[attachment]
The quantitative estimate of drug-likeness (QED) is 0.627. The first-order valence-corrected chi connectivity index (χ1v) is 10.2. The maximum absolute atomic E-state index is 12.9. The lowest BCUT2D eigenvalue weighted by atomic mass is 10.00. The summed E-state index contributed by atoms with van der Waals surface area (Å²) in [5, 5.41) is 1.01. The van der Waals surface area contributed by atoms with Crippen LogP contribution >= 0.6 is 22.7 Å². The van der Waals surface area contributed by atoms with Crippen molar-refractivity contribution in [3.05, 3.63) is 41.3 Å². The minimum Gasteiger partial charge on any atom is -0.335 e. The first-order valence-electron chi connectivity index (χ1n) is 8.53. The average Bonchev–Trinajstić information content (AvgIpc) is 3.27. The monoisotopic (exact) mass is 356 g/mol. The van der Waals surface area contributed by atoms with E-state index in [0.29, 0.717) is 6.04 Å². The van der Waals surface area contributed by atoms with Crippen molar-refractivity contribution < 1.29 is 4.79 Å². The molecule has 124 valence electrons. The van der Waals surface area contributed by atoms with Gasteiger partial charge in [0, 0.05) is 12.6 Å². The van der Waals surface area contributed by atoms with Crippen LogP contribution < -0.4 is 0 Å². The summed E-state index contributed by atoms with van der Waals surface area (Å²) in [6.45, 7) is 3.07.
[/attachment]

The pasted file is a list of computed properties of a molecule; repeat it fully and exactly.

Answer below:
The quantitative estimate of drug-likeness (QED) is 0.627. The first-order valence-corrected chi connectivity index (χ1v) is 10.2. The maximum absolute atomic E-state index is 12.9. The lowest BCUT2D eigenvalue weighted by atomic mass is 10.00. The summed E-state index contributed by atoms with van der Waals surface area (Å²) in [5, 5.41) is 1.01. The van der Waals surface area contributed by atoms with Crippen LogP contribution >= 0.6 is 22.7 Å². The van der Waals surface area contributed by atoms with Crippen molar-refractivity contribution in [3.05, 3.63) is 41.3 Å². The minimum Gasteiger partial charge on any atom is -0.335 e. The first-order valence-electron chi connectivity index (χ1n) is 8.53. The average Bonchev–Trinajstić information content (AvgIpc) is 3.27. The monoisotopic (exact) mass is 356 g/mol. The van der Waals surface area contributed by atoms with E-state index in [0.29, 0.717) is 6.04 Å². The van der Waals surface area contributed by atoms with Crippen molar-refractivity contribution < 1.29 is 4.79 Å². The molecule has 124 valence electrons. The van der Waals surface area contributed by atoms with Gasteiger partial charge in [0, 0.05) is 12.6 Å². The van der Waals surface area contributed by atoms with Crippen LogP contribution < -0.4 is 0 Å². The summed E-state index contributed by atoms with van der Waals surface area (Å²) in [6.45, 7) is 3.07.